The anger of people who have done their best to follow the idiotic high carbohydrate, low fat diet advice is difficult to witness. I remember one woman who had gradually got fatter and more unwell after twenty years of faithfully following current advice. She was deeply upset to discover that with good advice, clearly working for many others, that she could have had a healthy life, free of drugs and weight problems. I had to leave the site because I found it hard to witness this pain from so many people. I sometimes wonder if this fury and harm isn’t why so many dietitians prefer to cling onto an orthodoxy that hurts so many.

    I was not harmed to the same extent as diabetics, but I followed the low fat diet scrupulously and my health was undermined for at least a decade. I felt a huge surge of mental and physical energy when I dropped the low-fat nonsense.

  2. The problem of poor dietary practice is not going to be solved by publishing yet another book. Since the publication of The Real Meal Revolution that has been a veritable avalanche of books on the subject at our local bookstores and they all say basically the same thing. In fact this goes back all the way back to Robert Atkins. The bandwagon creaks ominously under the load. Ancel Keyes is now my pet peeve. Not because he was a fool but because I am heartily sick of hearing about him. As for the 7 Countries Study…aaargh!!

    What needs to happen is for the scientists, doctors, dietitians, informed bloggers, etc, to get around the table and start talking to each other with a solution in mind. The more insults that are swopped the less likely the cure. The number of people suffering the poor effects of a toxic diet will continue to grow and we will have more diabetes, cancer, obesity, hypertension, heart disease, etc.

    Bringing the warring parties together will be something profoundly praise worthy, even deserving of a Nobel Prize

    • Anton, one of the warring parties, the existing nutritional establishment, has a deep vested interest in the status quo, so they refuse to listen. The open minded might listen, but ‘open minded’ and ‘dietitian’ barely belong in the same sentence. Pharma certainly isn’t going to listen and neither is the food industry.

      There’s a huge amount to do, but the message is inching its way out there. A BBC medical series this week told us that coconut oil was good for heart health (raising HDL and lowering LDL). The same programme said to be careful with how much fruit we eat, pointing out how much sugar is in some fruits and in all fruit drinks.

      I’ve started Dr Wheelock’s book, which covers a range of subjects, and I’m enjoying it. A time might come when I’ve had enough of the subject, but I think I’m still learning.

      • Thanks Fred. Rule number 1 – there is no status quo. You will notice that I did not include Big Food and Pharma among the warring parties. This was deliberate because I do not believe that a solution can ever be found if we include them in the debate. It is time to cut them out of the picture and this will be a very important part of the debate when the “warring parties” that I mentioned finally sit down together and start talking to each other. It is time to tell Food and Pharma that their input is valueless in the context of dealing with the problem of caring for the metabolically disabled. Your reference to “open minded dietitians” could just as validly be applied to some within the ranks of the LCHF movement. Some of the LCHF public utterances are certainly not conducive to constructive engagement. These is undoubtedly wrong on both sides and whilst some in the dietary profession are exemplified by obdurate ignorance, I would argue that some within the LCHF profession are exemplified by equally obdurate hubris. They come across as know-alls. It is a toxic mix and those of us afflicted by the impact of poor dietary advice and practice can only look on in anger and increasing disdain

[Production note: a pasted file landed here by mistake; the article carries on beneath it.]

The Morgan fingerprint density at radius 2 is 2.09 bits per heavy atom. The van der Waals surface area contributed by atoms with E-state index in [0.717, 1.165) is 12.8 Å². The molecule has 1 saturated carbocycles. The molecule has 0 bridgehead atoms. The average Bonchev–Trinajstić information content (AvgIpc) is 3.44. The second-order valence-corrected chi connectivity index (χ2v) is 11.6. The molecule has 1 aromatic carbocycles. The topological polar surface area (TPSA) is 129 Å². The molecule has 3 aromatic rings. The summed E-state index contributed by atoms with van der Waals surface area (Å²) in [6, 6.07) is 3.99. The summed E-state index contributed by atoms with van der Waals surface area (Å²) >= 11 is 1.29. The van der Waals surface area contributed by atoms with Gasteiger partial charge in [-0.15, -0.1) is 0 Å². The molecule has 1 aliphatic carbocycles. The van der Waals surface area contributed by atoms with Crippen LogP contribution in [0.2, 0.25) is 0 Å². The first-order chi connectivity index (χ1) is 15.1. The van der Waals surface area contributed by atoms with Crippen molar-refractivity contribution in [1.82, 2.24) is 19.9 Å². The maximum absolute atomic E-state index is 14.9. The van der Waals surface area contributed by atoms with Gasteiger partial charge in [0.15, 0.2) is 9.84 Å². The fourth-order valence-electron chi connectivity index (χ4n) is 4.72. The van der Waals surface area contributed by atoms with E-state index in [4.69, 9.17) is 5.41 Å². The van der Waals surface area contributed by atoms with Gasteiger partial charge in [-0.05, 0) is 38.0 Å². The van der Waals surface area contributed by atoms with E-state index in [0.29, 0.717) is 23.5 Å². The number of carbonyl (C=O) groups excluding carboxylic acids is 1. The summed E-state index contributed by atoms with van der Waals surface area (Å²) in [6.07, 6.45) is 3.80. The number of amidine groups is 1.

• An unreported issue re the status quo of dietary dogma & the world dietetic association. The association was started, funded & works in harmony with medical research institutions & hospitals globally who are connected to the seventh day adventist church. Which also has links with big food players Kellogs & Sanitaruim. Their dogma of medical evangelism pushes plant based diet as the basis of good health, one of the cornerstones of the SDAC dogma is vegetarianism. SDAC owns large hospitals globally, they’ve invested in Ivy league universities like Cornel, & through these channels, they garner credibility & the ears of governments & public servants at all levels.

  3. Pre-ordered and looking forward to this read. Had the pleasure to meet Dr Wheelock at the last PHCUK conference and was fascinated by his deep insights. The genuine voice of scientific knowledge and accumulated experience.

    • I had the privilege of meeting Dr Wheelock at the Low Carb Summit in Cape Town in 2015. He paid his own way just to visit and attend, so serious is he about keeping up with the science. Was greatly impressed with him from the outset. Keen, open scientific mind.

  4. Dr Wheelock has an interesting background and I’ve ordered the book.

    How do we get the message out? This week I’ve discovered that my niece, a nurse, had gestational diabetes in her early twenties and now has PCOS in her late twenties. Her child is therefore at increased risk of diabetes. No one in the health system makes the link and explains insulin resistance and the link to sugar and carbs. After a few minutes with a doctor, my niece was prescribed metformin, presumably for life, unless she listens to my low-carb advice. It’s so very sad. She’s ill, overweight, worried about her ability to have more children, sleeps badly, and guilty about the tendency to diabetes that she’s passed on to her child.

    We’re poisoning ourselves with carbohydrates and dietitians are still recommending this nonsense. My niece was taught that we need a minimum of 130 grams a day of carbs to fuel the brain. She now knows this is wrong and her eyes are opening. Will we have enough healthy people to fund a healthcare system if this madness goes on?